Stirred by Old Bike Mart’s request for bike shop memories, Tony Proctor recalls his own early motorcycling days, which grew from mimicking his scrambling heroes.
Emulating the scrambling we watched on TV, my friends and I built ‘dirt track’ bicycles from all sorts of bits and pieces, and spent many an evening charging about in the local spinney or racing along muddy river banks.
We’d build jumps and clear pathways to provide fast trackways, but there would always be some slower parts where balance was more important than speed.
To make things more ‘off-roadish’, we’d strip a bike to the bare frame and wheels, and fit the cut-off tread from a worn-out tyre inside our proper tyres before inserting the inner tubes in a bid to stop punctures from thorns and other sharp objects.
Preferring cable to rod operation, we’d normally fit only one brake – normally the rear for broadsliding – and with no mudguards we’d get seriously plastered in mud.
To prevent trouble at home we’d use the river to wash the bikes and ourselves cleanish, and all this pretend scrambling and trials (and even speedway if the grass was wet) inevitably led to motorcycles replacing the push bikes.
The seed was sown after Doug, a mechanic friend of my father, gave me an old sack of motorcycle parts to play about with.
The council flat we rented had a brick-built, useful-sized shed where I ‘worked on my bikes’, and it was there that I pulled the bits out of the sack, not really understanding that in my hands I had an Ariel crankcase, cylinder barrel, piston and crankshaft, with a gearbox and other parts right at the bottom, and my memory keeps seeing the letters ‘HTT’.
My father told me about a bike that could be bought from a gamekeeper he knew. Two friends and I clubbed together to raise £5, and dad borrowed an Army lorry (long story) to bring home my first motorbike at the ripe old age of 14, a 500cc BSA A7!
We kept it in the alleyway between the council flats because it was too heavy for us to put into the shed. The gamekeeper had used the machine (on road tyres) to chase poachers off the land he protected. The bike had no headlight, but a table tennis bat was screwed in its place (something only the previous owner could explain!).
As we hadn’t reached our full growing potential, the handlebars were far too much of a stretch, and trying to hang on to the A7 was a challenge, so we needed proper bars. I lived in Hitchin, Hertfordshire, and the nearest motorcycle dealer selling any pretence of competition machinery was Val-U Motorcycles in Luton, Bedfordshire.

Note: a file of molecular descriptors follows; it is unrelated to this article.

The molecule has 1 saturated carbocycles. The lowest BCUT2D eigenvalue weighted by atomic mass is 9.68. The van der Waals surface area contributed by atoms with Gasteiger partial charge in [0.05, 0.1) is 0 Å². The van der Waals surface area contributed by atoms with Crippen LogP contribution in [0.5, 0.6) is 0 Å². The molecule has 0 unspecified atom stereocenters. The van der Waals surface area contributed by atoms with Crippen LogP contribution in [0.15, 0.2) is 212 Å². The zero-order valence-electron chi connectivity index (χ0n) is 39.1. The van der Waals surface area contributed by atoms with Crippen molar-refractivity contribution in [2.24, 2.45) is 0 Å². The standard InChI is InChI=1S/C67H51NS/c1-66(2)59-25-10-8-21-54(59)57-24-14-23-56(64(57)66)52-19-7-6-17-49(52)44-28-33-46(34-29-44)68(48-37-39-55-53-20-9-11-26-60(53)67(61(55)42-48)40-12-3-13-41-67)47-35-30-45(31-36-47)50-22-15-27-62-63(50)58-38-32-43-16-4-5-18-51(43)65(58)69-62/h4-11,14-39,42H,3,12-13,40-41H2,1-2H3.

We rode our dirt bikes to Luton along the main road. This included Offley Hill, a very steep gradient that made even the buses and lorries struggle, so we had to get off and push – quite a scary activity – before coasting down towards Luton and arriving at the shop.
On one side of Val-U Motorcycles’ double-fronted premises a Greeves trials bike, Dot scrambler and road-going BSA sidecar outfit were on display, and at the other was a short counter and doorway though which you could see the workshop and, further on, the back yard.
The place was dark and smelled of oil, rubber and cigarette smoke, but hanging on the wall, suspended by a piece of wire, was the object of our journey – some scrambles-style braced handlebars. Buying them cost every penny we had, but we rode home with the heartening thought that we could tear down Offley Hill and get home much more quickly.
Once the bars were fitted, we couldn’t wait to try the A7 on the plot of undeveloped building land that had become ‘our’ field test track, but after seeing us riding the BSA, an older lad from the old Westmill council estate came over to look at the machine. “I’ll give you £10 for the bike and the bars,” he said, and after a short discussion the deal was done and we’d made a little money. I saved my share and started to think about my next purchase.
A few weeks later a friend’s brother, Ronnie, who was bike mad and rode a BSA C15SS, said he had a mate with a bike to sell, and £7 15s got me a Francis-Barnett something-or-other that had a 197cc Villiers engine and alloy panelling around the air filter and toolbox area that made it look very special.
The front forks were scrawny-looking things with about two inches of travel, but the bike had a 21in front wheel with a trials-pattern tyre and the 18in rear was fitted with a scrambles knobbly – the business in my eyes! It even had a big rear sprocket and a serious off-road-attitude high-level exhaust, but this was a bodge if ever I saw one.
The front pipe had been cut close to the exhaust port, literally reversed and welded back up so that the exhaust could take a 180-degree turn before going into the baffle-less silencer. I rode it on the fields and tracks for some time, but to avoid attracting too much attention I used a round oil can stuffed with wire wool as a makeshift silencer.
One morning, one of our neighbours, Pat, a gas fitter who always had plenty of tools handy, was knocked off his 250cc James Captain by a car, luckily suffering only bruising. The bike was written off, but when he gave it to me I took out the engine and fitted it to my Fanny-B. The front engine mount needed repositioning, and a new exhaust system had to be fitted, both jobs requiring welding skills.